What's it like to be in Argentina during Coronavirus
A city once lit up by restaurants, music, and endless dancing
View from my balcony — Palermo, Buenos Aires
Today marks my one month in Buenos Aires, a city famous for its lively culture and ubiquitous music. But lately, it’s become a ghost town. Argentina was the first country in Latin America to shut down its economy in response to the coronavirus disease. In a letter to the Argentinian people, President Alberto Fernández mentioned it to be “an exceptional decision for exceptional times.” Forty-five million residents were ordered to stay home, with slight flexibility for those shopping for essential supplies or seeking medical attention.
I arrived in Buenos Aires the day before the government imposed a quarantine for foreigners and a few days before they issued a country-wide lockdown. Before the quarantine, lines for restaurants wrapped around the corner, servers bustled in and out, carrying bottles of Malbec wine and plates of flank steak with chimichurri sauce. The smell of fresh garlic and lightly fried pastries permeated the summer air, luring in anyone who came within its vicinity. Friends greeted each other with pecks on the cheek before entering the local bar. Bright lights hung like Christmas decorations through the neighborhood, lighting up the cobblestone streets where children ran in circles whilst playing their own version of tag.
This world has seemingly vanished.
My quaint, urban balcony overlooks a windy strip of residential buildings at the heart of Palermo, a trendy neighborhood in Buenos Aires. On the balcony a few floors down to my left, I catch a young girl no older than seven pushing her stroller back and forth in the tiny, confined space as if she’s rocking a baby to sleep. On the rooftop a couple blocks down, I glimpse a man lightly jogging before he turns the corner and disappears. Across from his roof is a woman gripping the edge of the glass rail, gazing longingly into the distance. It’s an eerily quiet Saturday afternoon. Police cars patrol the vacant streets, ready to pounce at any behavior that appears abnormal.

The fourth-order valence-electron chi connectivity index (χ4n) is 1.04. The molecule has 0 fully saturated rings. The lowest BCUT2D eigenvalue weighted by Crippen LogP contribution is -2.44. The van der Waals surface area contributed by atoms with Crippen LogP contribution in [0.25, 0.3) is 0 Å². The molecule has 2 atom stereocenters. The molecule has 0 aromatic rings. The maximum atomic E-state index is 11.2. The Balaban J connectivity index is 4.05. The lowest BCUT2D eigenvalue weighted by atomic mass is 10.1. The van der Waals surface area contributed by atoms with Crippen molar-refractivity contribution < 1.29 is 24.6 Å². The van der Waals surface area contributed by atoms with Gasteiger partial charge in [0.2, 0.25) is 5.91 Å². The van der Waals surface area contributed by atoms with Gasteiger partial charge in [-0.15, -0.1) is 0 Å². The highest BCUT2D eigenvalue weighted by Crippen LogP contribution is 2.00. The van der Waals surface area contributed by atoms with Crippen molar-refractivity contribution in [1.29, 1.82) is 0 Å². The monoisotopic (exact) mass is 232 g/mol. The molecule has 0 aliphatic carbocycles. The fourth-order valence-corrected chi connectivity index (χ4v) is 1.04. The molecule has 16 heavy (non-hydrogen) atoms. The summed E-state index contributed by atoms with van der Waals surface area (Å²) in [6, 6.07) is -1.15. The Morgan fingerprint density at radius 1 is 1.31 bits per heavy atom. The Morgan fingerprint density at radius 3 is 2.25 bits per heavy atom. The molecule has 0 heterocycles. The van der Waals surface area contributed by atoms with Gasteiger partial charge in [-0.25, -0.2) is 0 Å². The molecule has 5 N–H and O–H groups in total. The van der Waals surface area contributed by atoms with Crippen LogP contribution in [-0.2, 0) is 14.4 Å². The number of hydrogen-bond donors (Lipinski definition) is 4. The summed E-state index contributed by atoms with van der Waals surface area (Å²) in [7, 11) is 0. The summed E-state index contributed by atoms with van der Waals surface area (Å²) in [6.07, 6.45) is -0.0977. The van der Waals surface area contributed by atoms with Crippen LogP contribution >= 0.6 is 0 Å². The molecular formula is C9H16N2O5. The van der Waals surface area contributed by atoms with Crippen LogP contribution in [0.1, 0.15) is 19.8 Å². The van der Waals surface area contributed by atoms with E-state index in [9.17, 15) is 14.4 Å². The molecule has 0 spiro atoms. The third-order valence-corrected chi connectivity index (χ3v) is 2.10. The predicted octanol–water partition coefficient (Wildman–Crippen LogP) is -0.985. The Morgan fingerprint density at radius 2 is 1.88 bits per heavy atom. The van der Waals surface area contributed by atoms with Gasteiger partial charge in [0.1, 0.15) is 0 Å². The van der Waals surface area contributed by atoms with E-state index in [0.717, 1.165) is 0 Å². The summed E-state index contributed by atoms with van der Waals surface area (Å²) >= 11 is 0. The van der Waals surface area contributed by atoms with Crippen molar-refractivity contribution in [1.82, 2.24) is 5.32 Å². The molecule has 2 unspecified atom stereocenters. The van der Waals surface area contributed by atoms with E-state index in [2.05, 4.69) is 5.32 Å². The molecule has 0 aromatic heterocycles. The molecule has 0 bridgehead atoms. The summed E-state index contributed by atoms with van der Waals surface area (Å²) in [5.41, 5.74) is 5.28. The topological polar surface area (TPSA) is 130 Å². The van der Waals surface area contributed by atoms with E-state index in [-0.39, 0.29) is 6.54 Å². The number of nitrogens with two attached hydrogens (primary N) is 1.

For the first 14 days, I was under the close watch of the building security guard; hence, my only glimpse of the outside world was via my balcony. Once, the city police banged on my door at 2 a.m. requesting my passport and signature on a stack of Spanish papers which I could not understand. I assumed it must be something related to not leaving during the quarantine. Apparently, they were going door to door to track down all foreigners in the city.
After two weeks of utter solitude and limited food varieties, I was finally permitted to personally shop for groceries rather than ordering from Rappi or PedidosYa, the local food delivery apps. I donned my mask and gloves, excited to see my neighborhood and take back a large loaf of freshly baked bread.
But the outside world was no different than the view from my balcony. Outdoor dining was replaced by shuttered doors; normally vibrant streets were instead dark, muted, and lifeless. I had imagined my days hidden in hip coffee shops writing delightful screenplays and my evenings filled with folklore music, live tango shows, and glass after glass of the famed Malbecs. I dreamt of weekends on a ferry towards Uruguay, in a winery in Mendoza, and on a bus towards the Andes to Santiago. Instead, I would spend my days discovering which grocery stores offered the best selection of chocolate, a dietary staple for me during these anxious times.
Aside from grocery stores like Disco, Jumbo, and a few local Chinos, I haven’t been able to see anything of Palermo, let alone the broader country. International and domestic travel have become vastly limited. Several times a week, I would receive an email from the U.S. Embassy informing me of limited flights home: “If you need to leave Argentina, you should strongly consider booking this flight, otherwise you should be prepared to remain abroad for an indefinite period.” I refuse to admit to myself that I may leave Argentina without ever having indulged in its culture.